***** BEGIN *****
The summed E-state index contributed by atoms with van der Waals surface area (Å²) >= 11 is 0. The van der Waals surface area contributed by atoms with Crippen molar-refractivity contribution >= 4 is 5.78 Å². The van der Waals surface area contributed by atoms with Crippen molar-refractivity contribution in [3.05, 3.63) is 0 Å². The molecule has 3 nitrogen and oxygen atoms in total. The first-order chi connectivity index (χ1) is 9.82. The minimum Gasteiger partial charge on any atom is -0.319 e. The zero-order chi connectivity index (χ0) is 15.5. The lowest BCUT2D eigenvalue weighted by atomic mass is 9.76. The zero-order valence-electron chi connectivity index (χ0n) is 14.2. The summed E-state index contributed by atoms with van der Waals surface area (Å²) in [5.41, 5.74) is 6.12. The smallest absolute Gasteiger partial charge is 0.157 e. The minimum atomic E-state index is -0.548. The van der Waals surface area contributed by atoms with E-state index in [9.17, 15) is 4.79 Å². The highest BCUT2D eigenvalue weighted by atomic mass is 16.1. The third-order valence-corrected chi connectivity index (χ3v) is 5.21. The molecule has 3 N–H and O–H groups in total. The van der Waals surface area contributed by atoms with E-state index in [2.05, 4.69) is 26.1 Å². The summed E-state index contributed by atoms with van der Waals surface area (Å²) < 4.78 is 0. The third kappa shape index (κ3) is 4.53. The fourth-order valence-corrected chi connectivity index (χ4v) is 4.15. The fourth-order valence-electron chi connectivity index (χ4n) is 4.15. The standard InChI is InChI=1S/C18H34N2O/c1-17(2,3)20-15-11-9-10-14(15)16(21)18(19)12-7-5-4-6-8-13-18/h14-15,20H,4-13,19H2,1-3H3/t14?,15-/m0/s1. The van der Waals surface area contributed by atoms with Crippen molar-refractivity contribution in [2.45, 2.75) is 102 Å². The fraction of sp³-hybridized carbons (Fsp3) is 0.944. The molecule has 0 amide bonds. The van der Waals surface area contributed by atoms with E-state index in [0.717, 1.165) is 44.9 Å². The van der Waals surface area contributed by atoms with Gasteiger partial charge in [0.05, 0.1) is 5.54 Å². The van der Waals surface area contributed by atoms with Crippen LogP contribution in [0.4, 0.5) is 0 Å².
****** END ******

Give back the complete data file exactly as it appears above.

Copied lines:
The summed E-state index contributed by atoms with van der Waals surface area (Å²) >= 11 is 0. The van der Waals surface area contributed by atoms with Crippen molar-refractivity contribution >= 4 is 5.78 Å². The van der Waals surface area contributed by atoms with Crippen molar-refractivity contribution in [3.05, 3.63) is 0 Å². The molecule has 3 nitrogen and oxygen atoms in total. The first-order chi connectivity index (χ1) is 9.82. The minimum Gasteiger partial charge on any atom is -0.319 e. The zero-order chi connectivity index (χ0) is 15.5. The lowest BCUT2D eigenvalue weighted by atomic mass is 9.76. The zero-order valence-electron chi connectivity index (χ0n) is 14.2. The summed E-state index contributed by atoms with van der Waals surface area (Å²) in [5.41, 5.74) is 6.12. The smallest absolute Gasteiger partial charge is 0.157 e. The minimum atomic E-state index is -0.548. The van der Waals surface area contributed by atoms with E-state index in [9.17, 15) is 4.79 Å². The highest BCUT2D eigenvalue weighted by atomic mass is 16.1. The third-order valence-corrected chi connectivity index (χ3v) is 5.21. The molecule has 3 N–H and O–H groups in total. The van der Waals surface area contributed by atoms with E-state index in [2.05, 4.69) is 26.1 Å². The summed E-state index contributed by atoms with van der Waals surface area (Å²) < 4.78 is 0. The third kappa shape index (κ3) is 4.53. The fourth-order valence-corrected chi connectivity index (χ4v) is 4.15. The fourth-order valence-electron chi connectivity index (χ4n) is 4.15. The standard InChI is InChI=1S/C18H34N2O/c1-17(2,3)20-15-11-9-10-14(15)16(21)18(19)12-7-5-4-6-8-13-18/h14-15,20H,4-13,19H2,1-3H3/t14?,15-/m0/s1. The van der Waals surface area contributed by atoms with Crippen molar-refractivity contribution in [2.45, 2.75) is 102 Å². The fraction of sp³-hybridized carbons (Fsp3) is 0.944. The molecule has 0 amide bonds. The van der Waals surface area contributed by atoms with E-state index in [0.717, 1.165) is 44.9 Å². The van der Waals surface area contributed by atoms with Gasteiger partial charge in [0.05, 0.1) is 5.54 Å². The van der Waals surface area contributed by atoms with Crippen LogP contribution in [0.4, 0.5) is 0 Å².